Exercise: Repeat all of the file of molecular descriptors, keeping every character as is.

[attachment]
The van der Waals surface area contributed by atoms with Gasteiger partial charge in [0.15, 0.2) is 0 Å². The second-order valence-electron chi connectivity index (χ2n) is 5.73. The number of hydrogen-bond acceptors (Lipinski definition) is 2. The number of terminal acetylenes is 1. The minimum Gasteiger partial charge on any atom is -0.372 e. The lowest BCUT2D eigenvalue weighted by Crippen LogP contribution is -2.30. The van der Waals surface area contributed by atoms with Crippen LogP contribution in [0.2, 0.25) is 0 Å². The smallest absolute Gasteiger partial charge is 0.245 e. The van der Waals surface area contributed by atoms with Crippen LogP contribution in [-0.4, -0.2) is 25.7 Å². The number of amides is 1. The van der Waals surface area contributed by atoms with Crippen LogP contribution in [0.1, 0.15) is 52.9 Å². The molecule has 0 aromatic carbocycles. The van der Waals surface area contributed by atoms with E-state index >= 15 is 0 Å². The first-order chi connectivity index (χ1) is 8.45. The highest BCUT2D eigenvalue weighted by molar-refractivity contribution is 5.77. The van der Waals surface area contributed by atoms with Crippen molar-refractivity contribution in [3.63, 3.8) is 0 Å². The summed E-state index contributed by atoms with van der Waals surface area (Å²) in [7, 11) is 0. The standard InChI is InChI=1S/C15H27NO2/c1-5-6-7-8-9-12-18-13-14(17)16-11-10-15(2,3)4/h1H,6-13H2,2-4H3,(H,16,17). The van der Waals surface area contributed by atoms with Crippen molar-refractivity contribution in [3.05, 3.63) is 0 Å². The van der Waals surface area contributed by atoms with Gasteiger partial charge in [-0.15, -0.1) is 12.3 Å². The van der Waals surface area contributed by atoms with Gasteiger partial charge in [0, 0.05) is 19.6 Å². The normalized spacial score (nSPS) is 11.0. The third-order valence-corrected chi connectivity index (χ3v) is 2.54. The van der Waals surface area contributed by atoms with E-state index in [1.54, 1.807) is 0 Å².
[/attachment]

The van der Waals surface area contributed by atoms with Gasteiger partial charge in [0.15, 0.2) is 0 Å². The second-order valence-electron chi connectivity index (χ2n) is 5.73. The number of hydrogen-bond acceptors (Lipinski definition) is 2. The number of terminal acetylenes is 1. The minimum Gasteiger partial charge on any atom is -0.372 e. The lowest BCUT2D eigenvalue weighted by Crippen LogP contribution is -2.30. The van der Waals surface area contributed by atoms with Crippen LogP contribution in [0.2, 0.25) is 0 Å². The smallest absolute Gasteiger partial charge is 0.245 e. The van der Waals surface area contributed by atoms with Crippen LogP contribution in [-0.4, -0.2) is 25.7 Å². The number of amides is 1. The van der Waals surface area contributed by atoms with Crippen LogP contribution in [0.1, 0.15) is 52.9 Å². The molecule has 0 aromatic carbocycles. The van der Waals surface area contributed by atoms with E-state index >= 15 is 0 Å². The first-order chi connectivity index (χ1) is 8.45. The highest BCUT2D eigenvalue weighted by molar-refractivity contribution is 5.77. The van der Waals surface area contributed by atoms with Crippen molar-refractivity contribution in [3.63, 3.8) is 0 Å². The summed E-state index contributed by atoms with van der Waals surface area (Å²) in [7, 11) is 0. The standard InChI is InChI=1S/C15H27NO2/c1-5-6-7-8-9-12-18-13-14(17)16-11-10-15(2,3)4/h1H,6-13H2,2-4H3,(H,16,17). The van der Waals surface area contributed by atoms with Crippen molar-refractivity contribution in [3.05, 3.63) is 0 Å². The van der Waals surface area contributed by atoms with Gasteiger partial charge in [-0.15, -0.1) is 12.3 Å². The van der Waals surface area contributed by atoms with Gasteiger partial charge in [0, 0.05) is 19.6 Å². The normalized spacial score (nSPS) is 11.0. The third-order valence-corrected chi connectivity index (χ3v) is 2.54. The van der Waals surface area contributed by atoms with E-state index in [1.54, 1.807) is 0 Å².